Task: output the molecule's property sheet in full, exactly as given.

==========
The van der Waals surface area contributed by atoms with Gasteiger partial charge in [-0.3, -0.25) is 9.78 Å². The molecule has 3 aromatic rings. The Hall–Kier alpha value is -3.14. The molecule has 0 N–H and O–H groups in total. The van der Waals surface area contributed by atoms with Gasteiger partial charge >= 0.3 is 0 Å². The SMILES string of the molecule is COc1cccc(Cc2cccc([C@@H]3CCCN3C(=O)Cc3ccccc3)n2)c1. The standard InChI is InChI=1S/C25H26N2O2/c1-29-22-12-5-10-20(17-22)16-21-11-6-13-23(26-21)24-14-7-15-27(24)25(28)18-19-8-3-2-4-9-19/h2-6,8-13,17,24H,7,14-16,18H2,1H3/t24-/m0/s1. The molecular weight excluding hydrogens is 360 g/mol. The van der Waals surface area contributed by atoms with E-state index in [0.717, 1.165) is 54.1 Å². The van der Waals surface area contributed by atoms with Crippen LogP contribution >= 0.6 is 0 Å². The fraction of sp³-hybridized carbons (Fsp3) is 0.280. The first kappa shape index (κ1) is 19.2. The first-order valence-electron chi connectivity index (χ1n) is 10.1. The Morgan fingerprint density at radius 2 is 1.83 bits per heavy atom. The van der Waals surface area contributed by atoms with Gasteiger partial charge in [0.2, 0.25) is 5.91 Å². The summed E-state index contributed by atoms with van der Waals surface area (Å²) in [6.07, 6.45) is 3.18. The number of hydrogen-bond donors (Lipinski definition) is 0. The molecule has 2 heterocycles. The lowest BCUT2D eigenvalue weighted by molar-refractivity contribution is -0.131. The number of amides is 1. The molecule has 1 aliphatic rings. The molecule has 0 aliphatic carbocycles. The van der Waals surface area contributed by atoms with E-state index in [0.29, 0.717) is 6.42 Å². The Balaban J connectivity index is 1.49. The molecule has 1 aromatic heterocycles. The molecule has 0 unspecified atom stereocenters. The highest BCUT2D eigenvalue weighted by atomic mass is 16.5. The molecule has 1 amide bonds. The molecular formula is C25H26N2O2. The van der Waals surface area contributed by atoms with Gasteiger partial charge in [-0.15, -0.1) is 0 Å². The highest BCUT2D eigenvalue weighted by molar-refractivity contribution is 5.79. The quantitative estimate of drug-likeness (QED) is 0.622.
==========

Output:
The van der Waals surface area contributed by atoms with Gasteiger partial charge in [-0.3, -0.25) is 9.78 Å². The molecule has 3 aromatic rings. The Hall–Kier alpha value is -3.14. The molecule has 0 N–H and O–H groups in total. The van der Waals surface area contributed by atoms with Gasteiger partial charge >= 0.3 is 0 Å². The SMILES string of the molecule is COc1cccc(Cc2cccc([C@@H]3CCCN3C(=O)Cc3ccccc3)n2)c1. The standard InChI is InChI=1S/C25H26N2O2/c1-29-22-12-5-10-20(17-22)16-21-11-6-13-23(26-21)24-14-7-15-27(24)25(28)18-19-8-3-2-4-9-19/h2-6,8-13,17,24H,7,14-16,18H2,1H3/t24-/m0/s1. The molecular weight excluding hydrogens is 360 g/mol. The van der Waals surface area contributed by atoms with E-state index in [0.717, 1.165) is 54.1 Å². The van der Waals surface area contributed by atoms with Crippen LogP contribution >= 0.6 is 0 Å². The fraction of sp³-hybridized carbons (Fsp3) is 0.280. The first kappa shape index (κ1) is 19.2. The first-order valence-electron chi connectivity index (χ1n) is 10.1. The Morgan fingerprint density at radius 2 is 1.83 bits per heavy atom. The van der Waals surface area contributed by atoms with Gasteiger partial charge in [0.2, 0.25) is 5.91 Å². The summed E-state index contributed by atoms with van der Waals surface area (Å²) in [6.07, 6.45) is 3.18. The number of hydrogen-bond donors (Lipinski definition) is 0. The molecule has 2 heterocycles. The lowest BCUT2D eigenvalue weighted by molar-refractivity contribution is -0.131. The number of amides is 1. The molecule has 1 aliphatic rings. The molecule has 0 aliphatic carbocycles. The van der Waals surface area contributed by atoms with E-state index in [0.29, 0.717) is 6.42 Å². The Balaban J connectivity index is 1.49. The molecule has 1 aromatic heterocycles. The molecule has 0 unspecified atom stereocenters. The highest BCUT2D eigenvalue weighted by atomic mass is 16.5. The molecule has 1 amide bonds. The molecular formula is C25H26N2O2. The van der Waals surface area contributed by atoms with Gasteiger partial charge in [-0.15, -0.1) is 0 Å². The highest BCUT2D eigenvalue weighted by molar-refractivity contribution is 5.79. The quantitative estimate of drug-likeness (QED) is 0.622.